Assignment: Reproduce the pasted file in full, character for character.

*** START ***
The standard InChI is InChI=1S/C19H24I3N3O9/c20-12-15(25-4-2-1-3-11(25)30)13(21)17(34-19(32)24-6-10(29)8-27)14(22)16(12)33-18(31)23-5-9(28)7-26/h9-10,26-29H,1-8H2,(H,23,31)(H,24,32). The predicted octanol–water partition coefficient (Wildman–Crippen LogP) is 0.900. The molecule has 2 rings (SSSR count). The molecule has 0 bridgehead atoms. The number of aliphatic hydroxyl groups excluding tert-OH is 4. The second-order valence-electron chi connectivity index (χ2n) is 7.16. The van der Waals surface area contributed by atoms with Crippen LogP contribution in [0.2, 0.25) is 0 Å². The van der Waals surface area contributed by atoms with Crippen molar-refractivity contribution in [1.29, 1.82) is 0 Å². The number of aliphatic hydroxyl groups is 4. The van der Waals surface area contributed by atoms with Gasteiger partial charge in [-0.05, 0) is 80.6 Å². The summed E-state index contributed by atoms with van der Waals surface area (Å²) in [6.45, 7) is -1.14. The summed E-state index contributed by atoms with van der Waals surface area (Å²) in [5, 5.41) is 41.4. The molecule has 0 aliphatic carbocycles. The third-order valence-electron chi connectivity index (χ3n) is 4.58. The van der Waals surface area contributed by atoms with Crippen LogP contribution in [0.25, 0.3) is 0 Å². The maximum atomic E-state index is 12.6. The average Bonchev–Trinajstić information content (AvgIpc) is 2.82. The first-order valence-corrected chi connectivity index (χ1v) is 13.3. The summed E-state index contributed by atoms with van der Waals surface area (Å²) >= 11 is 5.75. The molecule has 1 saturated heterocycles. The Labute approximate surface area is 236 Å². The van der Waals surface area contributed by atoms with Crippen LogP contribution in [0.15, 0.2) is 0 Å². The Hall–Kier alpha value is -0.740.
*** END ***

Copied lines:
The standard InChI is InChI=1S/C19H24I3N3O9/c20-12-15(25-4-2-1-3-11(25)30)13(21)17(34-19(32)24-6-10(29)8-27)14(22)16(12)33-18(31)23-5-9(28)7-26/h9-10,26-29H,1-8H2,(H,23,31)(H,24,32). The predicted octanol–water partition coefficient (Wildman–Crippen LogP) is 0.900. The molecule has 2 rings (SSSR count). The molecule has 0 bridgehead atoms. The number of aliphatic hydroxyl groups excluding tert-OH is 4. The second-order valence-electron chi connectivity index (χ2n) is 7.16. The van der Waals surface area contributed by atoms with Crippen LogP contribution in [0.2, 0.25) is 0 Å². The van der Waals surface area contributed by atoms with Crippen molar-refractivity contribution in [1.29, 1.82) is 0 Å². The number of aliphatic hydroxyl groups is 4. The van der Waals surface area contributed by atoms with Gasteiger partial charge in [-0.05, 0) is 80.6 Å². The summed E-state index contributed by atoms with van der Waals surface area (Å²) in [6.45, 7) is -1.14. The summed E-state index contributed by atoms with van der Waals surface area (Å²) in [5, 5.41) is 41.4. The molecule has 0 aliphatic carbocycles. The third-order valence-electron chi connectivity index (χ3n) is 4.58. The van der Waals surface area contributed by atoms with Crippen LogP contribution in [0.25, 0.3) is 0 Å². The maximum atomic E-state index is 12.6. The average Bonchev–Trinajstić information content (AvgIpc) is 2.82. The first-order valence-corrected chi connectivity index (χ1v) is 13.3. The summed E-state index contributed by atoms with van der Waals surface area (Å²) >= 11 is 5.75. The molecule has 1 saturated heterocycles. The Labute approximate surface area is 236 Å². The van der Waals surface area contributed by atoms with Crippen LogP contribution in [0.15, 0.2) is 0 Å². The Hall–Kier alpha value is -0.740.